Working to address Maine’s electrician shortage


Avatar photoby Opinion Contributor Rep. Amanda Collamore (R-Pittsfield)

Chris Ouellette runs wires in a new home in Orono in July 2022. Credit: Linda Coan O’Kresik / BDN

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Maine has a shortage of licensed electricians. To help with this, I am sponsoring LR 2949, “An Act to Utilize Career and Technical Education Centers in the Development of the Electrician Workforce.” In the last session, my committee worked on a bill to clarify the educational and training hours a future electrician can use toward licensure. The Career and Technical Educational Centers (CTEs) were inadvertently left out. To fix this, I submitted a bill in the Second Regular Session to include the CTEs. This bill would firm up the changes in statute to help address one of the layers of the licensed electrician shortage in our state.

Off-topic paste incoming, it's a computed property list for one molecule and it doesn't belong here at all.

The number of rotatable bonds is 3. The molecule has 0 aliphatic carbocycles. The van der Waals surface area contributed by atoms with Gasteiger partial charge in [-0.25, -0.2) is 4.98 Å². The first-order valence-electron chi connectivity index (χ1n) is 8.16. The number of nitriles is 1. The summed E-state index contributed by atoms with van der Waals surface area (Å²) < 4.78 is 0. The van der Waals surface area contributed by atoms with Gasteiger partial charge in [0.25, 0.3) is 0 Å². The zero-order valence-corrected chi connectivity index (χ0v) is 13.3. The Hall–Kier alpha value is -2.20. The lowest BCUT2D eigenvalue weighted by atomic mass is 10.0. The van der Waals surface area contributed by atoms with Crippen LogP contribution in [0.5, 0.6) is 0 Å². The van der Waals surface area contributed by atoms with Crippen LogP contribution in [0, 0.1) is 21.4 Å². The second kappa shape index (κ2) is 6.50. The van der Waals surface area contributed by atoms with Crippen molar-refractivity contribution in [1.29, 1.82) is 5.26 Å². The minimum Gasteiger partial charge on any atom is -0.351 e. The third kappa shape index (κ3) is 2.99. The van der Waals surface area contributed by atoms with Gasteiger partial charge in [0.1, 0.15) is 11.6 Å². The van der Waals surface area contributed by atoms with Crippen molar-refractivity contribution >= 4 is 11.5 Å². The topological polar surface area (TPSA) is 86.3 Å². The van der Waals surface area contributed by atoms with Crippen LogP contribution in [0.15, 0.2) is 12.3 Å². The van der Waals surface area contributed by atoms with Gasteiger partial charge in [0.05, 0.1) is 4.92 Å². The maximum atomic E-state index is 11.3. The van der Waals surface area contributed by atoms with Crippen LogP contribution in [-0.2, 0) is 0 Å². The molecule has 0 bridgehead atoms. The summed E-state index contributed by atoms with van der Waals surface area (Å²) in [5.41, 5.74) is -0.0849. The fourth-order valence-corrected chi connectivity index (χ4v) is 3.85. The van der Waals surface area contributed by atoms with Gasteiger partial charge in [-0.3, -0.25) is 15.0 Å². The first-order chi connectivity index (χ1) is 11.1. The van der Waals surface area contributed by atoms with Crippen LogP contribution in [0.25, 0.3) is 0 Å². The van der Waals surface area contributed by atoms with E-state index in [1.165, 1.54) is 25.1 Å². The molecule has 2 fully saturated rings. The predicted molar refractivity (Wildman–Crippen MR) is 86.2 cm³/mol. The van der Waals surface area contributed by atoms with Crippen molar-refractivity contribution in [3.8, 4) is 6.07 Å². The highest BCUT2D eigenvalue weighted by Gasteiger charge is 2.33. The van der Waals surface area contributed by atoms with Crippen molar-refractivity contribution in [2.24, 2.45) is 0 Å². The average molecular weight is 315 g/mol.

Currently, coursework from the CTEs are accepted in place of coursework at the community college system, essentially cutting the student’s schooling time in half. The classroom hours at the community college system, with the newly passed law, have been solidified into statute as counting toward the hours needed to take a journeyman’s license test. My bill would ensure the continuity of the training received at the CTEs, going to the community college system or to be used at an apprenticeship program, by acknowledging the work of the CTE education in statute the way the community college system does.

I look forward to working with my colleagues on my committee and in the Legislature to get this bill passed and address that licensed electrician shortage in Maine.

Rep. Amanda Collamore

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